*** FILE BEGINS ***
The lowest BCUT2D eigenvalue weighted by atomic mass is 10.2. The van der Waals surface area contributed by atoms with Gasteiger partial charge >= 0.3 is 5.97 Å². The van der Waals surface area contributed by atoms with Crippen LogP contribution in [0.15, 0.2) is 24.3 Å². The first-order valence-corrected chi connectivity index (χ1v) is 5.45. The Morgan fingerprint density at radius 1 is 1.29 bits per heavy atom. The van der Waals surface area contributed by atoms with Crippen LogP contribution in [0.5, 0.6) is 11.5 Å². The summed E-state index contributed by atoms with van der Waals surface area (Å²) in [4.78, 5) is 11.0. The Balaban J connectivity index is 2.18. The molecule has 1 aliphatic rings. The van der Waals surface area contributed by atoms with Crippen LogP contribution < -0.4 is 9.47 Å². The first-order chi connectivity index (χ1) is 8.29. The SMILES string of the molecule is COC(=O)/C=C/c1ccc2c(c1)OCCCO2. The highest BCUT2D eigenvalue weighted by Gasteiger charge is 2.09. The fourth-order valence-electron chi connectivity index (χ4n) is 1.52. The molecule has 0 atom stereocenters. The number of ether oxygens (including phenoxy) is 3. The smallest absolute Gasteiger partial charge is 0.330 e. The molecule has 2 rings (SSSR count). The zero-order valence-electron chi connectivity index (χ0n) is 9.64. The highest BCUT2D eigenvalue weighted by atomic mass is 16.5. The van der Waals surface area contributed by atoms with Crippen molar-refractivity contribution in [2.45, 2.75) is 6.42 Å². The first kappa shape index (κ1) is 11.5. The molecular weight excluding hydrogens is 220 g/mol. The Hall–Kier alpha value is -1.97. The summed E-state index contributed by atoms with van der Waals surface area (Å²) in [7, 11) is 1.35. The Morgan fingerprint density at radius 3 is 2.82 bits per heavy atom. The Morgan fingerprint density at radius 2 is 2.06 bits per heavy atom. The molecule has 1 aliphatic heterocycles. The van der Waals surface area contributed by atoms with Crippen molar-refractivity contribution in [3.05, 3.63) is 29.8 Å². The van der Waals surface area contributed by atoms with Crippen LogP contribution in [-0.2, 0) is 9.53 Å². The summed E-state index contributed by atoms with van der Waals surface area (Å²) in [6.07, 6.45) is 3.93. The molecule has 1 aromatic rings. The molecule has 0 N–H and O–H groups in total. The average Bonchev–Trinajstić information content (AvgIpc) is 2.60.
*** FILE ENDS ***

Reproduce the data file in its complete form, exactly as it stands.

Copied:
The lowest BCUT2D eigenvalue weighted by atomic mass is 10.2. The van der Waals surface area contributed by atoms with Gasteiger partial charge >= 0.3 is 5.97 Å². The van der Waals surface area contributed by atoms with Crippen LogP contribution in [0.15, 0.2) is 24.3 Å². The first-order valence-corrected chi connectivity index (χ1v) is 5.45. The Morgan fingerprint density at radius 1 is 1.29 bits per heavy atom. The van der Waals surface area contributed by atoms with Crippen LogP contribution in [0.5, 0.6) is 11.5 Å². The summed E-state index contributed by atoms with van der Waals surface area (Å²) in [4.78, 5) is 11.0. The Balaban J connectivity index is 2.18. The molecule has 1 aliphatic rings. The van der Waals surface area contributed by atoms with Crippen LogP contribution < -0.4 is 9.47 Å². The first-order chi connectivity index (χ1) is 8.29. The SMILES string of the molecule is COC(=O)/C=C/c1ccc2c(c1)OCCCO2. The highest BCUT2D eigenvalue weighted by Gasteiger charge is 2.09. The fourth-order valence-electron chi connectivity index (χ4n) is 1.52. The molecule has 0 atom stereocenters. The number of ether oxygens (including phenoxy) is 3. The smallest absolute Gasteiger partial charge is 0.330 e. The molecule has 2 rings (SSSR count). The zero-order valence-electron chi connectivity index (χ0n) is 9.64. The highest BCUT2D eigenvalue weighted by atomic mass is 16.5. The van der Waals surface area contributed by atoms with Crippen molar-refractivity contribution in [2.45, 2.75) is 6.42 Å². The first kappa shape index (κ1) is 11.5. The molecular weight excluding hydrogens is 220 g/mol. The Hall–Kier alpha value is -1.97. The summed E-state index contributed by atoms with van der Waals surface area (Å²) in [7, 11) is 1.35. The Morgan fingerprint density at radius 3 is 2.82 bits per heavy atom. The Morgan fingerprint density at radius 2 is 2.06 bits per heavy atom. The molecule has 1 aliphatic heterocycles. The van der Waals surface area contributed by atoms with Crippen molar-refractivity contribution in [3.05, 3.63) is 29.8 Å². The van der Waals surface area contributed by atoms with Crippen LogP contribution in [-0.2, 0) is 9.53 Å². The summed E-state index contributed by atoms with van der Waals surface area (Å²) in [6.07, 6.45) is 3.93. The molecule has 1 aromatic rings. The molecule has 0 N–H and O–H groups in total. The average Bonchev–Trinajstić information content (AvgIpc) is 2.60.